Teens Ordered to Write Book Reports For Accidental Shooting

On Monday, June 26th, Stark County Common Pleas Judge Frank Frochione sentenced two 19-year-old defendants with an unusual form of punishment. Jonas Rohr and Kyle Bodager, charged with inappropriate use of firearm near a prohibited premises, will have to read a book about World War II or the Vietnam War, and then write a five page book report. In addition, they will also be serving at the Ohio Veterans’ Memorial Park for 200 hours after their sentence as part of community service.




Last Fall, Merle Webb was mowing the lawn while two juveniles were shooting in a nearby target practice. When a stray bullet suddenly flung into his jaw, Webb was left injured. The accidental shot resulted in lost teeth, a scarred tongue as well as a painful sinus infection that hindered his normal eating habits. On Monday, when Webb faced the two defendants responsible for his misery, he said the accident almost prevented him from celebrating his 50th wedding anniversary. Although he is still in recovery mode, his health conditions are expected to improve over time. 


Although the two teens took turns in expressing remorse during trial on Monday, the judge expressed doubts towards their sincerity and their ability to comprehend the seriousness of this situation based on their prior interactions with other law enforcement officials. In order to educate them about freedom and servitude, Rohr and Bodager will begin their jail time on July 4th. While the former is sentenced for a month, the latter is to remain behind bars for 7 days.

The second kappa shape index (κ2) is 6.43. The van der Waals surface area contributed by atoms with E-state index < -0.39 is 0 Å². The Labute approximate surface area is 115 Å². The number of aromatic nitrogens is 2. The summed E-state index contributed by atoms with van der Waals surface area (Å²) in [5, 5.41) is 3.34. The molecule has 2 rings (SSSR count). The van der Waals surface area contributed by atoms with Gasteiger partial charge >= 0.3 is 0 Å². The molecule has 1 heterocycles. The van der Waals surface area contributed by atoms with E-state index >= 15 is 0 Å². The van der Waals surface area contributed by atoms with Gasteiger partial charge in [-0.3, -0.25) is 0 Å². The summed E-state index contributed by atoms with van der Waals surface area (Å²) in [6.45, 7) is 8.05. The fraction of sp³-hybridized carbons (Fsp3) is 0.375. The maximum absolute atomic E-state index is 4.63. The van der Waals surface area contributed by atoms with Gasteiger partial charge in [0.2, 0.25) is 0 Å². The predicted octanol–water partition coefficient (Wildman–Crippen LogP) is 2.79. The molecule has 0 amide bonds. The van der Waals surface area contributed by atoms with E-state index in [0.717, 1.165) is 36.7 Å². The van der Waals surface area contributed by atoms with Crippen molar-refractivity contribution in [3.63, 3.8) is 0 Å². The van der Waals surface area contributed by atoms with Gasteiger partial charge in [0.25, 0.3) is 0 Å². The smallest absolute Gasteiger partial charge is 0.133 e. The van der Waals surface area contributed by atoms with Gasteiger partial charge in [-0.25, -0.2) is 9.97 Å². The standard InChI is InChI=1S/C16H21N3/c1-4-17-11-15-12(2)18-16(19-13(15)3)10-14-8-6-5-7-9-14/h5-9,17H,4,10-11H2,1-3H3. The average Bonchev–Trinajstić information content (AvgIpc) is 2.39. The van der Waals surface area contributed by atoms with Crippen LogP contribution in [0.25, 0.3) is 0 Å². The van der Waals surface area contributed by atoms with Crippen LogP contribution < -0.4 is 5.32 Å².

“They didn’t intend to hurt anyone, but they did,” Judge Frochione told Fox 8 on Tuesday, “I wanted the sentence to send a message. The prisons are full. So I wanted to do something especially being around July 4th, that may give these young men a message that they need to make better judgements.”


Hopefully, jail time, meaningful reading materials, and community service will help these two young men grasp the gravity of gun violence. 


“Hey, maybe I will impact their lives in a positive way and they won’t be back in my courtroom,” the judge said.



Images Courtesy of and The Columbus Dispatch